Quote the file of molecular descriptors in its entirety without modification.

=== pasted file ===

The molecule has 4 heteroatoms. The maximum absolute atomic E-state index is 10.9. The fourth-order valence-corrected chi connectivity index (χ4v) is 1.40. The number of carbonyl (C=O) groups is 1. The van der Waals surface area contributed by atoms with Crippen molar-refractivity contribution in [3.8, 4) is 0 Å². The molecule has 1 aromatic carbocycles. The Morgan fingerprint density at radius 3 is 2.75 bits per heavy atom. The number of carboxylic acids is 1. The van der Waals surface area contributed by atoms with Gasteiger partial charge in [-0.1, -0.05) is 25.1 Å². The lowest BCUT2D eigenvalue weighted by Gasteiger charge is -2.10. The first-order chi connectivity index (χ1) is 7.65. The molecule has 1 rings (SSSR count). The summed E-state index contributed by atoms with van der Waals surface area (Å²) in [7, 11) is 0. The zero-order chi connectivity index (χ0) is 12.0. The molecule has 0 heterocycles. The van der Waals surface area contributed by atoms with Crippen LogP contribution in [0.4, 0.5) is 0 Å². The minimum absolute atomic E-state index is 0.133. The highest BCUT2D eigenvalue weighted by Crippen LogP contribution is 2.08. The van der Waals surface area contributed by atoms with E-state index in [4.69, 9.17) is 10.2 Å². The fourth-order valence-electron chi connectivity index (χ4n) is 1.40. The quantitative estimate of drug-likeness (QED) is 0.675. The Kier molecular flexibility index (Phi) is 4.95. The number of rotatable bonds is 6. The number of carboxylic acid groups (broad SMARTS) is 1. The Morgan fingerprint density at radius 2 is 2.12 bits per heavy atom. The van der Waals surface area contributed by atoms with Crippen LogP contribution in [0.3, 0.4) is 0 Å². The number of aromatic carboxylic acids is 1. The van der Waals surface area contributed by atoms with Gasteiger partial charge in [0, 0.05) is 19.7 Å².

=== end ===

The molecule has 4 heteroatoms. The maximum absolute atomic E-state index is 10.9. The fourth-order valence-corrected chi connectivity index (χ4v) is 1.40. The number of carbonyl (C=O) groups is 1. The van der Waals surface area contributed by atoms with Crippen molar-refractivity contribution in [3.8, 4) is 0 Å². The molecule has 1 aromatic carbocycles. The Morgan fingerprint density at radius 3 is 2.75 bits per heavy atom. The number of carboxylic acids is 1. The van der Waals surface area contributed by atoms with Gasteiger partial charge in [-0.1, -0.05) is 25.1 Å². The lowest BCUT2D eigenvalue weighted by Gasteiger charge is -2.10. The first-order chi connectivity index (χ1) is 7.65. The molecule has 1 rings (SSSR count). The summed E-state index contributed by atoms with van der Waals surface area (Å²) in [7, 11) is 0. The zero-order chi connectivity index (χ0) is 12.0. The molecule has 0 heterocycles. The van der Waals surface area contributed by atoms with Crippen LogP contribution in [0.4, 0.5) is 0 Å². The minimum absolute atomic E-state index is 0.133. The highest BCUT2D eigenvalue weighted by Crippen LogP contribution is 2.08. The van der Waals surface area contributed by atoms with E-state index in [4.69, 9.17) is 10.2 Å². The fourth-order valence-electron chi connectivity index (χ4n) is 1.40. The quantitative estimate of drug-likeness (QED) is 0.675. The Kier molecular flexibility index (Phi) is 4.95. The number of rotatable bonds is 6. The number of carboxylic acid groups (broad SMARTS) is 1. The Morgan fingerprint density at radius 2 is 2.12 bits per heavy atom. The van der Waals surface area contributed by atoms with Crippen LogP contribution in [0.3, 0.4) is 0 Å². The number of aromatic carboxylic acids is 1. The van der Waals surface area contributed by atoms with Gasteiger partial charge in [0, 0.05) is 19.7 Å².